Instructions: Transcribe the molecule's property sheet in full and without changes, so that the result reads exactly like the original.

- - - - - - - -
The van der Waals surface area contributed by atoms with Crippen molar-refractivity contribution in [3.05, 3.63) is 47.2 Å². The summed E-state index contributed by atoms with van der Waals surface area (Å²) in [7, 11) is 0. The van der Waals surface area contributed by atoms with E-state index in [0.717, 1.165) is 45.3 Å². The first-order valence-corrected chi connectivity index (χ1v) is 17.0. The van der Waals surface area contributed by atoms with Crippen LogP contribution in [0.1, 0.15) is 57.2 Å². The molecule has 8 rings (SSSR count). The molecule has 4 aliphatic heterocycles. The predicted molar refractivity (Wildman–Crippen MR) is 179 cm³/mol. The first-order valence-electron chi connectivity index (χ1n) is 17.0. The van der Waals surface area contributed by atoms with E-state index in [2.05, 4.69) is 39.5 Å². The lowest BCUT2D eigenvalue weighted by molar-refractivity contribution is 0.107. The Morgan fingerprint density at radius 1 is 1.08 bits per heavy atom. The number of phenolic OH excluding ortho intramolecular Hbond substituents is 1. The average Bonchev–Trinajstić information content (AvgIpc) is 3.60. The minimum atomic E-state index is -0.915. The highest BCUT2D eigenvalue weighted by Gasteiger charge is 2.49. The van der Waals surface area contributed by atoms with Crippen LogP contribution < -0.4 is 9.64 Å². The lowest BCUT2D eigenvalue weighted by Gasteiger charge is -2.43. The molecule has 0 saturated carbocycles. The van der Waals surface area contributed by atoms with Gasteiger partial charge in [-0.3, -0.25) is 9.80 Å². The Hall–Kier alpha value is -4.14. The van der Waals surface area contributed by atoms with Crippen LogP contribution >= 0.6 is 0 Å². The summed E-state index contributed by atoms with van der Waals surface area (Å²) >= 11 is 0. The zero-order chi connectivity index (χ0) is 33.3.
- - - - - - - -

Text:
The van der Waals surface area contributed by atoms with Crippen molar-refractivity contribution in [3.05, 3.63) is 47.2 Å². The summed E-state index contributed by atoms with van der Waals surface area (Å²) in [7, 11) is 0. The van der Waals surface area contributed by atoms with E-state index in [0.717, 1.165) is 45.3 Å². The first-order valence-corrected chi connectivity index (χ1v) is 17.0. The van der Waals surface area contributed by atoms with Crippen LogP contribution in [0.1, 0.15) is 57.2 Å². The molecule has 8 rings (SSSR count). The molecule has 4 aliphatic heterocycles. The predicted molar refractivity (Wildman–Crippen MR) is 179 cm³/mol. The first-order valence-electron chi connectivity index (χ1n) is 17.0. The van der Waals surface area contributed by atoms with E-state index in [2.05, 4.69) is 39.5 Å². The lowest BCUT2D eigenvalue weighted by molar-refractivity contribution is 0.107. The Morgan fingerprint density at radius 1 is 1.08 bits per heavy atom. The number of phenolic OH excluding ortho intramolecular Hbond substituents is 1. The average Bonchev–Trinajstić information content (AvgIpc) is 3.60. The minimum atomic E-state index is -0.915. The highest BCUT2D eigenvalue weighted by Gasteiger charge is 2.49. The van der Waals surface area contributed by atoms with Crippen LogP contribution < -0.4 is 9.64 Å². The lowest BCUT2D eigenvalue weighted by Gasteiger charge is -2.43. The molecule has 0 saturated carbocycles. The van der Waals surface area contributed by atoms with Gasteiger partial charge in [-0.3, -0.25) is 9.80 Å². The Hall–Kier alpha value is -4.14. The van der Waals surface area contributed by atoms with Crippen LogP contribution >= 0.6 is 0 Å². The summed E-state index contributed by atoms with van der Waals surface area (Å²) >= 11 is 0. The zero-order chi connectivity index (χ0) is 33.3.